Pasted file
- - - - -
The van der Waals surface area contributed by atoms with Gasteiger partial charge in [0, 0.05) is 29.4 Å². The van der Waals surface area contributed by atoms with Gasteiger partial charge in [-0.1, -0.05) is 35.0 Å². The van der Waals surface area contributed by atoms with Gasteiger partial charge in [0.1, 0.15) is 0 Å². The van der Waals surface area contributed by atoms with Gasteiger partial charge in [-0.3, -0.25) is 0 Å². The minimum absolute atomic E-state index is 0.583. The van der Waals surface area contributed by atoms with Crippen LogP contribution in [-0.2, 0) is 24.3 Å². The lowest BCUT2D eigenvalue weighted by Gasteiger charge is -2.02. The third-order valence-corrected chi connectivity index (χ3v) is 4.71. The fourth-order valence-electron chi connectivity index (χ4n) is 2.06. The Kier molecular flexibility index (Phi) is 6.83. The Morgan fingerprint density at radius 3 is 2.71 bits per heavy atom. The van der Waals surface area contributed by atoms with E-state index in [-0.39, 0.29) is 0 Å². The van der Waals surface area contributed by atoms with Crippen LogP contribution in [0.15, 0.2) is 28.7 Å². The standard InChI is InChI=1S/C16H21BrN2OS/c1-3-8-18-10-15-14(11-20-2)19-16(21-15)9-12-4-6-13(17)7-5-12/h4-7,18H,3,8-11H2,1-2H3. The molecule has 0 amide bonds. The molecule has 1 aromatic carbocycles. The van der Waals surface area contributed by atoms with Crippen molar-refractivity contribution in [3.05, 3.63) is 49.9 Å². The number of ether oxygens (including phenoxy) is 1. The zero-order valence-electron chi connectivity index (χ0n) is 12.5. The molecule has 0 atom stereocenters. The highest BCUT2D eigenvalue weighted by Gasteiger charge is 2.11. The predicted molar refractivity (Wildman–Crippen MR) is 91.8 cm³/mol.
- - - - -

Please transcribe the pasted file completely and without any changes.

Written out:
The van der Waals surface area contributed by atoms with Gasteiger partial charge in [0, 0.05) is 29.4 Å². The van der Waals surface area contributed by atoms with Gasteiger partial charge in [-0.1, -0.05) is 35.0 Å². The van der Waals surface area contributed by atoms with Gasteiger partial charge in [0.1, 0.15) is 0 Å². The van der Waals surface area contributed by atoms with Gasteiger partial charge in [-0.3, -0.25) is 0 Å². The minimum absolute atomic E-state index is 0.583. The van der Waals surface area contributed by atoms with Crippen LogP contribution in [-0.2, 0) is 24.3 Å². The lowest BCUT2D eigenvalue weighted by Gasteiger charge is -2.02. The third-order valence-corrected chi connectivity index (χ3v) is 4.71. The fourth-order valence-electron chi connectivity index (χ4n) is 2.06. The Kier molecular flexibility index (Phi) is 6.83. The Morgan fingerprint density at radius 3 is 2.71 bits per heavy atom. The van der Waals surface area contributed by atoms with E-state index in [-0.39, 0.29) is 0 Å². The van der Waals surface area contributed by atoms with Crippen LogP contribution in [0.15, 0.2) is 28.7 Å². The standard InChI is InChI=1S/C16H21BrN2OS/c1-3-8-18-10-15-14(11-20-2)19-16(21-15)9-12-4-6-13(17)7-5-12/h4-7,18H,3,8-11H2,1-2H3. The molecule has 0 amide bonds. The molecule has 1 aromatic carbocycles. The van der Waals surface area contributed by atoms with Crippen molar-refractivity contribution in [3.05, 3.63) is 49.9 Å². The number of ether oxygens (including phenoxy) is 1. The zero-order valence-electron chi connectivity index (χ0n) is 12.5. The molecule has 0 atom stereocenters. The highest BCUT2D eigenvalue weighted by Gasteiger charge is 2.11. The predicted molar refractivity (Wildman–Crippen MR) is 91.8 cm³/mol.